There’s more to Sydney’s dining scene than avocado toast, which Bill Granger made famous at his inner-city Darlinghurst cafe in 1993. This breakfast staple has ricocheted around the world, but the dish is just one chapter in the story of a city with extraordinary culinary scope. Today, the food scene is shaped by internationally famous chefs (Kylie Kwong, Josh Niland) and names to watch (Leila Khazma, Kei Tokiwa, Anu Haran), while different ingredients fill plates, from native saltbush to Lebanese lamb confit.

Some of these items, brought to Sydney by waves of migration, now rule local tables, like burrata and haloumi introduced by Italian and Greek migrants. Australian dependence on flat whites is world-famous, but day-old coffee was standard here until Russian refugee Ivan Repin freshly roasted beans at his Sydney cafes during the Great Depression. That long-brewing interest in coffee has led to a brunch scene that’s gone global: Soul Deli’s kimchi-topped avocado toast wasn’t inspired by Granger’s original Bills cafe, but the Seoul outpost of the chain. Today, the incredible brunch options range from Turkish tomato-swirled eggs at Malika Bakehouse to Filipino omelet rice at Takam. Sydney now has a successful Thai Town, gözleme in every neighborhood, and ultra-regional Chinese restaurants like Taste of Shunde and the Hunan-hot Chairman too.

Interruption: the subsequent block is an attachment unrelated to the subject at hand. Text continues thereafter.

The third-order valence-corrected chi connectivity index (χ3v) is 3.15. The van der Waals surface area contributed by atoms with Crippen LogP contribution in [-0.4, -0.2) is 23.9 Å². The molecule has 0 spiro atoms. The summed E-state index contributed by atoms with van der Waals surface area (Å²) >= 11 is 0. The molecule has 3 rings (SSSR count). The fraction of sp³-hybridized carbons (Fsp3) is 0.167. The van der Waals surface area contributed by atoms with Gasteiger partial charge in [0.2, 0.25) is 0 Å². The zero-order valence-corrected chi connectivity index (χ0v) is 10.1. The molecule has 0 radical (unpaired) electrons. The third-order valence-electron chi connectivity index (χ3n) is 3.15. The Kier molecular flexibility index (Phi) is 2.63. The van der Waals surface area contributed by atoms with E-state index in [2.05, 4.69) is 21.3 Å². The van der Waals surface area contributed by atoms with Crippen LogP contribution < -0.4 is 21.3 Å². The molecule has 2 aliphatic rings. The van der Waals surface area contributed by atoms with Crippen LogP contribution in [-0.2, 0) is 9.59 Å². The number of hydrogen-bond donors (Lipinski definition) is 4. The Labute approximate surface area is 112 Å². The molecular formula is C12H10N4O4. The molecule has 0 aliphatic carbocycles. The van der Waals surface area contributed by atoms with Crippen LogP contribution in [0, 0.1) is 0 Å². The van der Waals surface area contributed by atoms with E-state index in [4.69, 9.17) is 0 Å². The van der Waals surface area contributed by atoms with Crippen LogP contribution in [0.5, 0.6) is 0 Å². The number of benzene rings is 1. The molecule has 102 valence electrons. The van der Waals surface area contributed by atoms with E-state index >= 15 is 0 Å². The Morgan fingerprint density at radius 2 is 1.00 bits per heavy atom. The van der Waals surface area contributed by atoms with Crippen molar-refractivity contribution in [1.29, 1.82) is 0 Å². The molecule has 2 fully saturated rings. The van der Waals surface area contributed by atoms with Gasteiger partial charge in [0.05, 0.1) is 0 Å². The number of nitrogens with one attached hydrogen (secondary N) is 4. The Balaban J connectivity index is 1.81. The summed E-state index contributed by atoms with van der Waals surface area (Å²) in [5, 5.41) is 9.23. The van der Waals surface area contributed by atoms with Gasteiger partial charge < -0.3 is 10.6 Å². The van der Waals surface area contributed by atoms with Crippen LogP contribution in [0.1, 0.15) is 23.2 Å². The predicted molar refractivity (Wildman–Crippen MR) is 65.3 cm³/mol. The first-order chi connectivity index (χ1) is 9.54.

Australia is also home to the oldest continuous culture in the world, and First Nations cuisine keeps gaining momentum. Chef Mark Olive recently began serving bush pavlova at the Opera House, which sits on a significant gathering site for Sydney’s Aboriginal clans, along with bush teas by Indigiearth’s Sharon Winsor, who often hosts First Nations dining pop-ups and has her own forthcoming restaurant. Meanwhile, at Lucky Kwong, Kylie Kwong arguably presents the quintessential Sydney eatery, combining her Chinese cuisine with Indigenous ingredients from horticulturalist Clarence Slockee.

Whether you’re seeking man’oushe in Guildford and Granville, looking for idli and pakoras in Harris Park, or following the wood-fired heat of pizzerias, you’ll notice how Sydney’s dining scene constantly crosses borders and its chefs constantly enter new territory. Even the avocado toast keeps evolving.

Lee Tran Lam is a Sydney-based freelance journalist, podcaster, and editor of the New Voices On Food books.

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